The skilled Iranyi and his wingman, Sergeant Zoltan Raposa, each brought down a Shturmovik on September 2, when a 20-mm round tore off two fingers on the right hand of Cadet Lajos Molnar, who was flying cover for the attack. But the 11-2 “expert” was 1st Lieutenant Imre Panczel, who knocked out three “Flying Tanks” in the last three days of October. He and Ensign Kovas-Nagy shot down a pair of Ilyushins out of a flight of 22 on the 31st.
Earlier that same month, Panczel revealed himself as one the most aggressive airmen on the Eastern Front, when he and three other Heja pilots intercepted three times as many enemy bombers and fighters targeting the railway line between Podgarnoje and Kemenka. He promptly destroyed three warplanes, plus two more shot down by his comrades, all within 22 minutes, at no loss to themselves. The surviving Soviet pilots aborted their attack and fled back into the East.
In early fall 1942, the overworked, outdated Italian-made machines finally made way for the Magyar Legierd’s first modern aircraft. Goering had been impressed by the Hungarians’ achievements with substandard equipment, and believed they could do better with German aircraft. Accordingly, he replaced the Capronis with a squadron each of 51 Junkers Ju-88 medium-bombers and Junkers Ju-87 dive-bombers. He then ordered the formation of 1 Ungarishe Jabostaffel, the “1st Hungarian Fighter-Bomber Squadron;’ composed entirely of Messerschmitt Me109 F-4/13s, fitted with 550-pound bombs. These Friedrichs initially operated out of Urasovo, blasting Red Army tanks, supply convoys, and trains in the fighting against the Italian 8th Army. In fact, the Hungarians flew a joint mission with Italian and German fighter units hunting enemy armor concealed in forested regions between Buturlinovka and Koslovka on October 29, the 20th anniversary of the March on Rome that brought Benito Mussolini to power in 1922.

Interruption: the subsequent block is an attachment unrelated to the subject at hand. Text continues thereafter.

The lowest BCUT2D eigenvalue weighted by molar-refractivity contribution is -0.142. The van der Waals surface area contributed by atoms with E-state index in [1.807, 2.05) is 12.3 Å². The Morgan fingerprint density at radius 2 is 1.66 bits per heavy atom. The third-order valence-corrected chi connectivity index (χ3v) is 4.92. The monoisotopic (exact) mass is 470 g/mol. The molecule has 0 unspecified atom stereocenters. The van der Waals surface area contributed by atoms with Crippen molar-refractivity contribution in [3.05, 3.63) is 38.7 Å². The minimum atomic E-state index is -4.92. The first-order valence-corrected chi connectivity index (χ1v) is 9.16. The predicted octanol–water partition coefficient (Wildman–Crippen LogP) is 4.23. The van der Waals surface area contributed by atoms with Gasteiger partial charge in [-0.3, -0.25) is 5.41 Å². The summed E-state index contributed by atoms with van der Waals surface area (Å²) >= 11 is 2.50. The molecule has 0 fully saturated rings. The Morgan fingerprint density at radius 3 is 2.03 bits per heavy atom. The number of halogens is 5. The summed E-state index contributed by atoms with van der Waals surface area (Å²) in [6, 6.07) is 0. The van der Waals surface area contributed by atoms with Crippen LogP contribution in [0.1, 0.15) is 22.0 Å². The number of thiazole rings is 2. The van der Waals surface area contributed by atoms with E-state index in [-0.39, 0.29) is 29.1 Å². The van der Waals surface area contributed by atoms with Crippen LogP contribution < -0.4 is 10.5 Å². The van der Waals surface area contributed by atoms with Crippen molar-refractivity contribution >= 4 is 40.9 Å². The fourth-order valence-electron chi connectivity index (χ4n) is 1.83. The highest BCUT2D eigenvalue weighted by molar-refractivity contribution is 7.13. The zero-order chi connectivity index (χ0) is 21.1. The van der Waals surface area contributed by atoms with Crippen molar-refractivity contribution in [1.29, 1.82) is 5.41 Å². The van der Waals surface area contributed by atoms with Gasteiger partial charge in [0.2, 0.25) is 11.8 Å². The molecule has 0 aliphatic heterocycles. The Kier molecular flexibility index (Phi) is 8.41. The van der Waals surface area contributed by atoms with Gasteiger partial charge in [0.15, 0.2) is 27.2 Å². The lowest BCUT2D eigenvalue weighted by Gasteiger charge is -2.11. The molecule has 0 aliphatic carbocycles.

Adverse weather grounded most flights throughout the following month and into the first half of next, until the Shturmovik “expert;’ Lieutenant Panczel-now the 1 Ungarishe Jabostafel’s commanding officer single-handedly knocked out a Red Army flak battery, destroyed 17 trucks, and blew up 3 locomotives with cannon shells and bombs during just 4 days in early December. On the morning of the 16th, he shot down two IL-2s and another pair that afternoon to become World War II’s first Hungarian ace. Panczel was prevented from committing further mayhem only by the return of white-out conditions that rendered flying impossible for the rest of 1942.